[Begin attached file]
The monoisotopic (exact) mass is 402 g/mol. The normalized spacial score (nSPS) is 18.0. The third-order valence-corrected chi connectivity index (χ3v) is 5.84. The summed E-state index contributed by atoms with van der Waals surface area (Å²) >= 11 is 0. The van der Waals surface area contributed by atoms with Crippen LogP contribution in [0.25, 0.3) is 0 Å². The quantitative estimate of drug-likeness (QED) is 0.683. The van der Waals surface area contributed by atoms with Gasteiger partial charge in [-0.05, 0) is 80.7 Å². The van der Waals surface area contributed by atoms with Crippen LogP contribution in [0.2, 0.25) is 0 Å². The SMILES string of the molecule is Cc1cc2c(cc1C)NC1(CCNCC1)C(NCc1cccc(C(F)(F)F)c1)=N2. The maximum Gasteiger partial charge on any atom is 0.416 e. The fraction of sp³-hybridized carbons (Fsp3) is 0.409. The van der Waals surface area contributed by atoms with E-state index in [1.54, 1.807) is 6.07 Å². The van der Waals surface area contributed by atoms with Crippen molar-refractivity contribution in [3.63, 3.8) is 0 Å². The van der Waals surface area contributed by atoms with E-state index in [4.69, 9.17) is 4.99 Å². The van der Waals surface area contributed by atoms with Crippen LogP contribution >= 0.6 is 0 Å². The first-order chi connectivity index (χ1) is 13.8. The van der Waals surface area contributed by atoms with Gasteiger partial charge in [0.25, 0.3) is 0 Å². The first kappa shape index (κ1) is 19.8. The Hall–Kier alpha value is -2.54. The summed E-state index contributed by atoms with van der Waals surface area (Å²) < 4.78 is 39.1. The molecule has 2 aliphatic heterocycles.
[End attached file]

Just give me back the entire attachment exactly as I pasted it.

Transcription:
The monoisotopic (exact) mass is 402 g/mol. The normalized spacial score (nSPS) is 18.0. The third-order valence-corrected chi connectivity index (χ3v) is 5.84. The summed E-state index contributed by atoms with van der Waals surface area (Å²) >= 11 is 0. The van der Waals surface area contributed by atoms with Crippen LogP contribution in [0.25, 0.3) is 0 Å². The quantitative estimate of drug-likeness (QED) is 0.683. The van der Waals surface area contributed by atoms with Gasteiger partial charge in [-0.05, 0) is 80.7 Å². The van der Waals surface area contributed by atoms with Crippen LogP contribution in [0.2, 0.25) is 0 Å². The SMILES string of the molecule is Cc1cc2c(cc1C)NC1(CCNCC1)C(NCc1cccc(C(F)(F)F)c1)=N2. The maximum Gasteiger partial charge on any atom is 0.416 e. The fraction of sp³-hybridized carbons (Fsp3) is 0.409. The van der Waals surface area contributed by atoms with E-state index in [1.54, 1.807) is 6.07 Å². The van der Waals surface area contributed by atoms with Crippen molar-refractivity contribution in [3.63, 3.8) is 0 Å². The van der Waals surface area contributed by atoms with E-state index in [4.69, 9.17) is 4.99 Å². The van der Waals surface area contributed by atoms with Crippen LogP contribution >= 0.6 is 0 Å². The first-order chi connectivity index (χ1) is 13.8. The van der Waals surface area contributed by atoms with Gasteiger partial charge in [0.25, 0.3) is 0 Å². The first kappa shape index (κ1) is 19.8. The Hall–Kier alpha value is -2.54. The summed E-state index contributed by atoms with van der Waals surface area (Å²) < 4.78 is 39.1. The molecule has 2 aliphatic heterocycles.